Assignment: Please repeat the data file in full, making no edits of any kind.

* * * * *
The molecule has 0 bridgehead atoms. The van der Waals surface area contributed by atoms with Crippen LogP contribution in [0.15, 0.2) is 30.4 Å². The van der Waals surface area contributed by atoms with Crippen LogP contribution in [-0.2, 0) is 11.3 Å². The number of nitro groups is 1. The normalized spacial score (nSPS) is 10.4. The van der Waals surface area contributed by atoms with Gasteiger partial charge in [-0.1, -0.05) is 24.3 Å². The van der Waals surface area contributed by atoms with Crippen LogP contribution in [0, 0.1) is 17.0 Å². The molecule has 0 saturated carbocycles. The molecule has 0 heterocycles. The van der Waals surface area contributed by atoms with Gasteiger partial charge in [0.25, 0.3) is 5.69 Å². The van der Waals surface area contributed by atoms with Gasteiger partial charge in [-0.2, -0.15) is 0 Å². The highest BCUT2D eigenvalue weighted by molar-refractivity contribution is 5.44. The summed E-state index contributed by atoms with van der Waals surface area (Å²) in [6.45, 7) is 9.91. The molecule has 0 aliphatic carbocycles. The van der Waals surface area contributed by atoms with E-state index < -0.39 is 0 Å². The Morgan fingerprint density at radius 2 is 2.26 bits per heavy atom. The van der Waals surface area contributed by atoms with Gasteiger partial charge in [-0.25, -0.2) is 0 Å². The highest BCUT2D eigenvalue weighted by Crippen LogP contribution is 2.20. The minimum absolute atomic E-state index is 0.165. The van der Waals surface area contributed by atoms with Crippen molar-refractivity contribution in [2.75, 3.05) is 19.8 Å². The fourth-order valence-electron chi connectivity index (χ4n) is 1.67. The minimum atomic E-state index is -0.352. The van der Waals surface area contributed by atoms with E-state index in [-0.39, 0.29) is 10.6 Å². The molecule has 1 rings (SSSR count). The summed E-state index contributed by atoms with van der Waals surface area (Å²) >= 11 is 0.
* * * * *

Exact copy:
The molecule has 0 bridgehead atoms. The van der Waals surface area contributed by atoms with Crippen LogP contribution in [0.15, 0.2) is 30.4 Å². The van der Waals surface area contributed by atoms with Crippen LogP contribution in [-0.2, 0) is 11.3 Å². The number of nitro groups is 1. The normalized spacial score (nSPS) is 10.4. The van der Waals surface area contributed by atoms with Gasteiger partial charge in [-0.1, -0.05) is 24.3 Å². The van der Waals surface area contributed by atoms with Crippen LogP contribution in [0, 0.1) is 17.0 Å². The molecule has 0 saturated carbocycles. The molecule has 0 heterocycles. The van der Waals surface area contributed by atoms with Gasteiger partial charge in [0.25, 0.3) is 5.69 Å². The van der Waals surface area contributed by atoms with Gasteiger partial charge in [-0.2, -0.15) is 0 Å². The highest BCUT2D eigenvalue weighted by molar-refractivity contribution is 5.44. The summed E-state index contributed by atoms with van der Waals surface area (Å²) in [6.45, 7) is 9.91. The molecule has 0 aliphatic carbocycles. The van der Waals surface area contributed by atoms with E-state index < -0.39 is 0 Å². The Morgan fingerprint density at radius 2 is 2.26 bits per heavy atom. The van der Waals surface area contributed by atoms with Gasteiger partial charge in [-0.25, -0.2) is 0 Å². The highest BCUT2D eigenvalue weighted by Crippen LogP contribution is 2.20. The minimum absolute atomic E-state index is 0.165. The van der Waals surface area contributed by atoms with Crippen molar-refractivity contribution in [2.75, 3.05) is 19.8 Å². The fourth-order valence-electron chi connectivity index (χ4n) is 1.67. The minimum atomic E-state index is -0.352. The van der Waals surface area contributed by atoms with E-state index in [-0.39, 0.29) is 10.6 Å². The molecule has 1 rings (SSSR count). The summed E-state index contributed by atoms with van der Waals surface area (Å²) >= 11 is 0.